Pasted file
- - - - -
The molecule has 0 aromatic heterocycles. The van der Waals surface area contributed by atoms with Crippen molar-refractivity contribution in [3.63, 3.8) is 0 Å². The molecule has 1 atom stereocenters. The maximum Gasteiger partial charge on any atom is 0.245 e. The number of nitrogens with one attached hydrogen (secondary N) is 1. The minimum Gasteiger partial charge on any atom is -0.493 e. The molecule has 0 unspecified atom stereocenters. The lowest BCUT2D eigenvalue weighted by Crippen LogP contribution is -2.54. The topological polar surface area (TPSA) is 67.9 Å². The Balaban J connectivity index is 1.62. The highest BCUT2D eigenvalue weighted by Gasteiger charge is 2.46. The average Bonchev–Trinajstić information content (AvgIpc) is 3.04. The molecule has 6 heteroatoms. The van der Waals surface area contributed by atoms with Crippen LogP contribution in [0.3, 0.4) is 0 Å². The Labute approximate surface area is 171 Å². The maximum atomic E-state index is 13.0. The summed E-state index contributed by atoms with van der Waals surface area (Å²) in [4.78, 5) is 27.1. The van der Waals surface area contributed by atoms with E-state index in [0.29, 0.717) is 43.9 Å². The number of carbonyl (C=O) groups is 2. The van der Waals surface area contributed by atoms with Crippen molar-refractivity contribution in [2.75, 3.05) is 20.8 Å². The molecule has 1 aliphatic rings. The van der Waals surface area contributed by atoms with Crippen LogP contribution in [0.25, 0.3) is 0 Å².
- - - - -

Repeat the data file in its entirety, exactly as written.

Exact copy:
The molecule has 0 aromatic heterocycles. The van der Waals surface area contributed by atoms with Crippen molar-refractivity contribution in [3.63, 3.8) is 0 Å². The molecule has 1 atom stereocenters. The maximum Gasteiger partial charge on any atom is 0.245 e. The number of nitrogens with one attached hydrogen (secondary N) is 1. The minimum Gasteiger partial charge on any atom is -0.493 e. The molecule has 0 unspecified atom stereocenters. The lowest BCUT2D eigenvalue weighted by Crippen LogP contribution is -2.54. The topological polar surface area (TPSA) is 67.9 Å². The Balaban J connectivity index is 1.62. The highest BCUT2D eigenvalue weighted by Gasteiger charge is 2.46. The average Bonchev–Trinajstić information content (AvgIpc) is 3.04. The molecule has 6 heteroatoms. The van der Waals surface area contributed by atoms with Crippen LogP contribution in [0.3, 0.4) is 0 Å². The Labute approximate surface area is 171 Å². The maximum atomic E-state index is 13.0. The summed E-state index contributed by atoms with van der Waals surface area (Å²) in [4.78, 5) is 27.1. The van der Waals surface area contributed by atoms with E-state index in [0.29, 0.717) is 43.9 Å². The number of carbonyl (C=O) groups is 2. The van der Waals surface area contributed by atoms with Crippen molar-refractivity contribution in [2.75, 3.05) is 20.8 Å². The molecule has 1 aliphatic rings. The van der Waals surface area contributed by atoms with Crippen LogP contribution in [0.25, 0.3) is 0 Å².